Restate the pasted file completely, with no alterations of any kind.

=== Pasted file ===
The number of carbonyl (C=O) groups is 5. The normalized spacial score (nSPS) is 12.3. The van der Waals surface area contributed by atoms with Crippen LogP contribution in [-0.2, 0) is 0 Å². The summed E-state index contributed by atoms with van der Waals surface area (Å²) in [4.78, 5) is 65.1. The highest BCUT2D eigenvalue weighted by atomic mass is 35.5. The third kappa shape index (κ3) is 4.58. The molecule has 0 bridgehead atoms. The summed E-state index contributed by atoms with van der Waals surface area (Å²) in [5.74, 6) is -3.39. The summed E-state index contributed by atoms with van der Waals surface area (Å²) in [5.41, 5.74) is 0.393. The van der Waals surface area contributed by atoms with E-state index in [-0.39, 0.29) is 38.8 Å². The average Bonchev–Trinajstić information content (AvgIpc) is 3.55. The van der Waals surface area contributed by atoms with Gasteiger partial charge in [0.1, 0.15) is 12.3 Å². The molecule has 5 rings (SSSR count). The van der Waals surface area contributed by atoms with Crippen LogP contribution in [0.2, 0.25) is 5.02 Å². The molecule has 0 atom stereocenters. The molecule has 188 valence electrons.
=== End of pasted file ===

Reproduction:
The number of carbonyl (C=O) groups is 5. The normalized spacial score (nSPS) is 12.3. The van der Waals surface area contributed by atoms with Crippen LogP contribution in [-0.2, 0) is 0 Å². The summed E-state index contributed by atoms with van der Waals surface area (Å²) in [4.78, 5) is 65.1. The highest BCUT2D eigenvalue weighted by atomic mass is 35.5. The third kappa shape index (κ3) is 4.58. The molecule has 0 bridgehead atoms. The summed E-state index contributed by atoms with van der Waals surface area (Å²) in [5.74, 6) is -3.39. The summed E-state index contributed by atoms with van der Waals surface area (Å²) in [5.41, 5.74) is 0.393. The van der Waals surface area contributed by atoms with E-state index in [-0.39, 0.29) is 38.8 Å². The average Bonchev–Trinajstić information content (AvgIpc) is 3.55. The van der Waals surface area contributed by atoms with Gasteiger partial charge in [0.1, 0.15) is 12.3 Å². The molecule has 5 rings (SSSR count). The van der Waals surface area contributed by atoms with Crippen LogP contribution in [0.2, 0.25) is 5.02 Å². The molecule has 0 atom stereocenters. The molecule has 188 valence electrons.